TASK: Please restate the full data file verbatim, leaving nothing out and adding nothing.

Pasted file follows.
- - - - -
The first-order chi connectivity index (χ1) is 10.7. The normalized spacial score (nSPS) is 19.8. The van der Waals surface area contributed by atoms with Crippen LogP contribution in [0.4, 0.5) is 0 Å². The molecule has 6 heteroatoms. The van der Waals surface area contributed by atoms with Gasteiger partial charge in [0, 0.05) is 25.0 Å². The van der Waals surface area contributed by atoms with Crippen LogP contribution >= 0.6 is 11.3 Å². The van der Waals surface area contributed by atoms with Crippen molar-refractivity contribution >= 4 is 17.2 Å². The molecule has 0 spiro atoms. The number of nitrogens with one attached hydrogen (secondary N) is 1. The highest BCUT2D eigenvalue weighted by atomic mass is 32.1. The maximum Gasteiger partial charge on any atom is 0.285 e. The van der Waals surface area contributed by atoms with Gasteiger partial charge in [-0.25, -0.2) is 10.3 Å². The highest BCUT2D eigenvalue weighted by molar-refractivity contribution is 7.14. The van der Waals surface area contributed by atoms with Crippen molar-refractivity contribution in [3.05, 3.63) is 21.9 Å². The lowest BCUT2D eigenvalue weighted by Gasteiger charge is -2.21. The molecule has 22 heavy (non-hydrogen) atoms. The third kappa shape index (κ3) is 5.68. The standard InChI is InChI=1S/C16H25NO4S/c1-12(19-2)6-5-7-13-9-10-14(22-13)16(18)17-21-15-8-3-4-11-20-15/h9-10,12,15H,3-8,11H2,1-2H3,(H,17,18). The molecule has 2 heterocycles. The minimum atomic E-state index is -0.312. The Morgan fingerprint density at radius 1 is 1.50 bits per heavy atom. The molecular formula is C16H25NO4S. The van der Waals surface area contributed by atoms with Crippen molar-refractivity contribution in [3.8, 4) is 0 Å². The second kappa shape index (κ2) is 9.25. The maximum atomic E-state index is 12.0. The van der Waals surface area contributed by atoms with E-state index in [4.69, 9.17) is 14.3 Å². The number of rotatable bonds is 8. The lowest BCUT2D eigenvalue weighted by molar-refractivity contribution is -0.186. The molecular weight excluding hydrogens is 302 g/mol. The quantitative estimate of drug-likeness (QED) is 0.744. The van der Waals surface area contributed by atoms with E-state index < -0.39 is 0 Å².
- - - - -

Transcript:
The first-order chi connectivity index (χ1) is 10.7. The normalized spacial score (nSPS) is 19.8. The van der Waals surface area contributed by atoms with Crippen LogP contribution in [0.4, 0.5) is 0 Å². The molecule has 6 heteroatoms. The van der Waals surface area contributed by atoms with Gasteiger partial charge in [0, 0.05) is 25.0 Å². The van der Waals surface area contributed by atoms with Crippen LogP contribution >= 0.6 is 11.3 Å². The van der Waals surface area contributed by atoms with Crippen molar-refractivity contribution >= 4 is 17.2 Å². The molecule has 0 spiro atoms. The number of nitrogens with one attached hydrogen (secondary N) is 1. The highest BCUT2D eigenvalue weighted by atomic mass is 32.1. The maximum Gasteiger partial charge on any atom is 0.285 e. The van der Waals surface area contributed by atoms with Gasteiger partial charge in [-0.25, -0.2) is 10.3 Å². The highest BCUT2D eigenvalue weighted by molar-refractivity contribution is 7.14. The van der Waals surface area contributed by atoms with Crippen molar-refractivity contribution in [3.05, 3.63) is 21.9 Å². The lowest BCUT2D eigenvalue weighted by Gasteiger charge is -2.21. The molecule has 22 heavy (non-hydrogen) atoms. The third kappa shape index (κ3) is 5.68. The standard InChI is InChI=1S/C16H25NO4S/c1-12(19-2)6-5-7-13-9-10-14(22-13)16(18)17-21-15-8-3-4-11-20-15/h9-10,12,15H,3-8,11H2,1-2H3,(H,17,18). The molecule has 2 heterocycles. The minimum atomic E-state index is -0.312. The Morgan fingerprint density at radius 1 is 1.50 bits per heavy atom. The molecular formula is C16H25NO4S. The van der Waals surface area contributed by atoms with Crippen molar-refractivity contribution in [3.8, 4) is 0 Å². The second kappa shape index (κ2) is 9.25. The maximum atomic E-state index is 12.0. The van der Waals surface area contributed by atoms with E-state index in [4.69, 9.17) is 14.3 Å². The number of rotatable bonds is 8. The lowest BCUT2D eigenvalue weighted by molar-refractivity contribution is -0.186. The molecular weight excluding hydrogens is 302 g/mol. The quantitative estimate of drug-likeness (QED) is 0.744. The van der Waals surface area contributed by atoms with E-state index < -0.39 is 0 Å².